Open main menu

Nash Point (Welsh: Trwyn yr As) is a headland and beach in the Monknash Coast of the Vale of Glamorgan in south Wales, about a mile from Marcross.[3] It is a popular location for ramblers and hiking along the cliffs to Llantwit Major beach. The lighthouse meadow is a Site of Special Scientific Interest, containing rare plants such as the tuberous thistle, and other wildlife such as choughs can be seen.

Nash Point Lighthouse
Low Tower, Keepers cottages, Fog Horn house and Lighthouse at Nash Point
Nash Point is located in Wales
Nash Point
LocationSt Donats
Vale of Glamorgan
United Kingdom
Coordinates51°24′03″N 3°33′08″W / 51.400863°N 3.552259°W / 51.400863; -3.552259
Year first constructed1832
Constructionstone tower
Tower shapetapered cylindrical tower with balcony and lantern
Markings / patternwhite tower and lantern
Tower height37 metres (121 ft)
Focal height56 metres (184 ft)
Current lens360mm catadioptric
Intensity134,000 candela
Range21 nautical miles (39 km; 24 mi)
CharacteristicFl (2) WR 15s.
Admiralty numberA5406
NGA number5816
ARLHS numberWAL-017
Managing agentTrinity House[1][2]
Nash Point
Nash Point Lighthouse with Fog Horn House in foreground

Parts of the section of the Glamorgan Heritage Coast where the lighthouse stands consists of "cliffs of Lias limestone interbedded with softer erodible material" and has been identified as potentially at risk from erosion and flooding.[4] Many fossils, including ammonites and gryphaea are to be found there. Marcross Brook passes through the cliffs and an Iron Age hillfort, usually called Nash Point Camp, stands on the north side of the brook, although its remains have been largely eroded by the sea.[5] Round barrows are also to be found nearby.[6] A study of the rocks shows that they exemplify "a 12,000 year old sequence of tufa, scree and slope deposits containing abundant fossil snails", while the Nash Bank offshore is formed by "Jurassic mudstones overlain by bands of sand and gravel".[7] In 1962, the empty tanker BP Driver (formerly the BP Explorer, which had been rebuilt following a disaster in the River Severn) was pushed on the rocks and was abandoned by its crew of five, all of whom survived. Despite the assistance given by the lighthouse, the ship's captain was unable to bring her in safely to land.[8] At low tide, remains of the wreck can be found about 200m north of the beach access by the light house.[9]

Nash Point LighthouseEdit

The Nash Point Lighthouse is a Grade II listed building, dating from 1831-32. There are two lights, a high light and a low light, located at a distance of around 300 metres from one another.[5] The leading light was removed during the 1920s because of the shifting location of the Nash sandbank.[10] The lighthouse was designed by James Walker, the chief engineer for Trinity House. Its construction is said to have been spurred by the wreck of The Frolic on the Nash Sands in March 1831,[10] which resulted in over 50 deaths, including that of Lt-Col N McLeod.[11] The ship was on its way from Bristol to Haverfordwest.[12] First lit in 1832, the lighthouse was electrified in 1968. Nash Point Lighthouse became the last manned lighthouse in Wales, and was automated in 1998. The lighthouse is now open to visitors, and is often used as a wedding venue; Trinity House provides public tours. The fog signal, no longer needed by ships, is sounded on the first Saturday and third Sunday of each month as an additional attraction to visitors.[13] Currently, cottages around the lighthouse can be rented out as holiday accommodation.[14]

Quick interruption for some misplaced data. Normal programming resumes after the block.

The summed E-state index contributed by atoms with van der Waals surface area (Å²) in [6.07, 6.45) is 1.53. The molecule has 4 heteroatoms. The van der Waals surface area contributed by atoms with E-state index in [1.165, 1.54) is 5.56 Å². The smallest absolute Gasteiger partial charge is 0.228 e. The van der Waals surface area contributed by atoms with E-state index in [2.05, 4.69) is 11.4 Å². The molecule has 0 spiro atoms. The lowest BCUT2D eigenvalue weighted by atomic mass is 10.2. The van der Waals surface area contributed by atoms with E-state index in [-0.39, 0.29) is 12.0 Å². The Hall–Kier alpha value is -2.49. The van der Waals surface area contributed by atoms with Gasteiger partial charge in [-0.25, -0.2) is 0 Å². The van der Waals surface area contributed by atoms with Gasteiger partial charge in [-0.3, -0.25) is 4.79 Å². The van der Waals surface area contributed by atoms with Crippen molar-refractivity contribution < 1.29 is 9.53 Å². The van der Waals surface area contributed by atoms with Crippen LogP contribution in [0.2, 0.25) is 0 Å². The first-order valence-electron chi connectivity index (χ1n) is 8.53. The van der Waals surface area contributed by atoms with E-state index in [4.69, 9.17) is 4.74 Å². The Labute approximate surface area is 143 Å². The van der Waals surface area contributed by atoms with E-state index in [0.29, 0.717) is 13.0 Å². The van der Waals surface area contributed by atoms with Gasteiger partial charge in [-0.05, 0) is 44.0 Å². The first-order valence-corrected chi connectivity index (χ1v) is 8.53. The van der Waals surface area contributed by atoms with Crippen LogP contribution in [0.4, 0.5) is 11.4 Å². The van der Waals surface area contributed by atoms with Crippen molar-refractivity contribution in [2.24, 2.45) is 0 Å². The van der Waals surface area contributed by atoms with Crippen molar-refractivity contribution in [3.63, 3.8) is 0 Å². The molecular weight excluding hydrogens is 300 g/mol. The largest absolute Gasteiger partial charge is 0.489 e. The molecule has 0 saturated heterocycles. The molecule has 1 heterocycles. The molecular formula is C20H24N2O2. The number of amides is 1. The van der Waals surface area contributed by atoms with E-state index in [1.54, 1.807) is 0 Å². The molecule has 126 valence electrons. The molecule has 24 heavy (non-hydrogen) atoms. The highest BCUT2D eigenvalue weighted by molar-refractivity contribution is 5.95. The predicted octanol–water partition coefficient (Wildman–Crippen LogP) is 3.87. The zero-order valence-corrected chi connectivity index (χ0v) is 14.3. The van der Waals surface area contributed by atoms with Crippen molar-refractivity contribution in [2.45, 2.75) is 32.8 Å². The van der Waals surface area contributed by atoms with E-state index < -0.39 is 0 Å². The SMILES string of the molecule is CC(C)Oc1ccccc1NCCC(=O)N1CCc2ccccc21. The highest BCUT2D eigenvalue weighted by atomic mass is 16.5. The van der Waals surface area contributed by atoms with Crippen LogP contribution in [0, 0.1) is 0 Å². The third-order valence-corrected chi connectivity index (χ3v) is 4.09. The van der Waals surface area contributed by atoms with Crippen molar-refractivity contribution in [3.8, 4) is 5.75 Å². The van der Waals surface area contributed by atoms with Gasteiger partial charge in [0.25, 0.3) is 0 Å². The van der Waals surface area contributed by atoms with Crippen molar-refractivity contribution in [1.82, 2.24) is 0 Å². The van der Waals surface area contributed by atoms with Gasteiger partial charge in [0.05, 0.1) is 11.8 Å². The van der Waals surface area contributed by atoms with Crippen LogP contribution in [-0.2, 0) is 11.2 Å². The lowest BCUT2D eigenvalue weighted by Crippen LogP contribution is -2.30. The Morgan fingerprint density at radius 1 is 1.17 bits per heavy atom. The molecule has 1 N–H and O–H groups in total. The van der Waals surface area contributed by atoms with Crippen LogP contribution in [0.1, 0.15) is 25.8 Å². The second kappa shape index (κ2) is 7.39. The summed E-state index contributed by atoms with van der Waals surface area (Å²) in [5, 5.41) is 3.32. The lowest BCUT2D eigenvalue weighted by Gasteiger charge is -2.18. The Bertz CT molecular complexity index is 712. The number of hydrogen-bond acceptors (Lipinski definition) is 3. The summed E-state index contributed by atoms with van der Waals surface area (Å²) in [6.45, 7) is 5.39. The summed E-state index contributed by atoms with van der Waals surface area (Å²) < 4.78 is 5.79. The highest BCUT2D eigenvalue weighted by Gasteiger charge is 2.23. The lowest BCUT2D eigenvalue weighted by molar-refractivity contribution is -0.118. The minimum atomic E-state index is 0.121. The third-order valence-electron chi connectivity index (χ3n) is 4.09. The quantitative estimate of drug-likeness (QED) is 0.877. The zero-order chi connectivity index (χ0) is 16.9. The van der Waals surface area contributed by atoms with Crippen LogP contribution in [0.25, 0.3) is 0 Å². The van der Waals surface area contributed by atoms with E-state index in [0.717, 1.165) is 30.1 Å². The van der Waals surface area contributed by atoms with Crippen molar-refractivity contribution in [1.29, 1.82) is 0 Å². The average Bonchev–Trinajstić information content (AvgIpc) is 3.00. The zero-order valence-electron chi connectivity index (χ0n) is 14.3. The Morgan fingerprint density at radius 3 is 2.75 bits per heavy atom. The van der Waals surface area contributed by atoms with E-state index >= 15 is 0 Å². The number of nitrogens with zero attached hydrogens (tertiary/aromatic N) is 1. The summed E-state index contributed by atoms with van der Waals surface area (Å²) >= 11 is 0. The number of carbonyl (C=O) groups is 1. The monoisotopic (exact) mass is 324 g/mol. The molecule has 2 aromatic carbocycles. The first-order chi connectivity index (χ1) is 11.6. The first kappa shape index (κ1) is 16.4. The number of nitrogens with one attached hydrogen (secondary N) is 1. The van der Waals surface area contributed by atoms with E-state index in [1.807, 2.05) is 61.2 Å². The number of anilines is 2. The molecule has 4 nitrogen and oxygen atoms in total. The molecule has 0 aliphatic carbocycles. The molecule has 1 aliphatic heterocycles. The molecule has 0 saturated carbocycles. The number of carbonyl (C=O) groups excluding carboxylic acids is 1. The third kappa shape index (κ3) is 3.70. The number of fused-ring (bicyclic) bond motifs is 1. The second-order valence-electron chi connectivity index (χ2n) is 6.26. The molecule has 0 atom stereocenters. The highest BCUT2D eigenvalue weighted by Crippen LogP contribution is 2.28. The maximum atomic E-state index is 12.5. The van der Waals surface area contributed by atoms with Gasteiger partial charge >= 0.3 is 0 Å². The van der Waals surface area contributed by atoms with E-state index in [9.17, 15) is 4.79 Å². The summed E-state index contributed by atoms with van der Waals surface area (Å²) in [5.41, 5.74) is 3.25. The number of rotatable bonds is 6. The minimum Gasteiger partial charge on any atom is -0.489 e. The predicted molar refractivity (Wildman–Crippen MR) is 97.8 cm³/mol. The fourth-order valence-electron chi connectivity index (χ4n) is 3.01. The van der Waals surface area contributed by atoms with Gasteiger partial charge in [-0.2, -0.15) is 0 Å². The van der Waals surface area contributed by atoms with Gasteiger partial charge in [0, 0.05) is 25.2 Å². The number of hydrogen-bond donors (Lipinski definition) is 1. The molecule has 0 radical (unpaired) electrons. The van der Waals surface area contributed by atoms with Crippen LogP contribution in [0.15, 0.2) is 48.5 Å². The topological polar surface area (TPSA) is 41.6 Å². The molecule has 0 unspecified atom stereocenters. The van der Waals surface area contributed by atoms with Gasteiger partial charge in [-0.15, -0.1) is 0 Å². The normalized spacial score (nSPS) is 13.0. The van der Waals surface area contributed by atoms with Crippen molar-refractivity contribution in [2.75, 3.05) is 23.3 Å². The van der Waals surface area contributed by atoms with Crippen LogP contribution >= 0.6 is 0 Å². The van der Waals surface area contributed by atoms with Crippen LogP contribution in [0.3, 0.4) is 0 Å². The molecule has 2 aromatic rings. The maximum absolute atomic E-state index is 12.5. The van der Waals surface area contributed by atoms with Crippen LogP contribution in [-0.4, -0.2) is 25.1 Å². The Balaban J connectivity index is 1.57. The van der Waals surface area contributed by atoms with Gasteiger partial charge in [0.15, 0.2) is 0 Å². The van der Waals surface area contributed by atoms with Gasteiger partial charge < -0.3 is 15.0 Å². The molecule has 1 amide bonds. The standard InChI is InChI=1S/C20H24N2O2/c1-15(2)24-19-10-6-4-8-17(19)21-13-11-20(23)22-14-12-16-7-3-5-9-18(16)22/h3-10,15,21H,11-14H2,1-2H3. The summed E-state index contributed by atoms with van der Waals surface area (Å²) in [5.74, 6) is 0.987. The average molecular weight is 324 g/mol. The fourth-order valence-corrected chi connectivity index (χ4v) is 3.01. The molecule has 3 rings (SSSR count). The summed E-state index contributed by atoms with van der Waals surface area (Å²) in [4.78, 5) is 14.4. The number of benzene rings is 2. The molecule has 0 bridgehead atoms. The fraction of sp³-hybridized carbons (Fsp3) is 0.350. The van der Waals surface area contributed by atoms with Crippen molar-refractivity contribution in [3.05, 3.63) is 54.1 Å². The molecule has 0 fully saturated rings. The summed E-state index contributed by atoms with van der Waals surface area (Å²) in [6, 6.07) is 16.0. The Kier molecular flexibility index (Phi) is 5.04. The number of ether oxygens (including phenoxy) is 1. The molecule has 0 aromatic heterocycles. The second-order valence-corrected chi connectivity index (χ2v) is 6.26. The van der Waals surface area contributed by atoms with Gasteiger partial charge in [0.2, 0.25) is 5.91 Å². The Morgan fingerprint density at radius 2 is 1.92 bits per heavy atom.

See alsoEdit


  1. ^ Nash Point The Lighthouse Directory. University of North Carolina at Chapel Hill. Retrieved 2 June 2016
  2. ^ Nash Point Lighthouse Trinity House. Retrieved 2 June 2016
  3. ^ "Weddings at Nash Point". Trinity House. Retrieved 1 May 2016.
  4. ^ Swansea Bay Shoreline Management Plan. Swansea Bay Coastal Engineering Group. p. 238.
  5. ^ a b Griff Fellows (27 June 2014). The Coastal Headlands of Mainland Britain: A practical guide and much more... pp. 137–. ISBN 978-1-78301-458-3.
  6. ^ "Weddings at Nash Point". Coflein. RCAHMW. Retrieved 1 May 2016.
  7. ^ Griff Fellows (27 June 2014). MCA 27 Glamorgan Coastal Waters & Nash Sands. Natural Resources Wales. p. 3.
  8. ^ Chris Witts. "The BP EXPLORER capsized in the River Severn and killed the crew of five". Retrieved 23 January 2016.
  9. ^ "Wreck on sands near Nash Point?". Retrieved 23 January 2016.
  10. ^ a b "Welcome to Nash Point Lighthouse". Nash Point Lighthouse Visitor Centre. Retrieved 1 May 2016.
  11. ^ John Wetherall (1832). An historical account of his majesty's First, or the royal regiment of foot. pp. 126–.
  12. ^ "The Coast: Shipwrecks - Nash Point Lighthouses / Paddle Steamer Frolic". Kenfig: the Complete History. Retrieved 1 May 2016.
  13. ^ "Nash Point Lighthouse". Visit the Vale. Vale of Glamorgan Council. Retrieved 1 May 2016.
  14. ^ "Ariel Holiday Cottage".

External linksEdit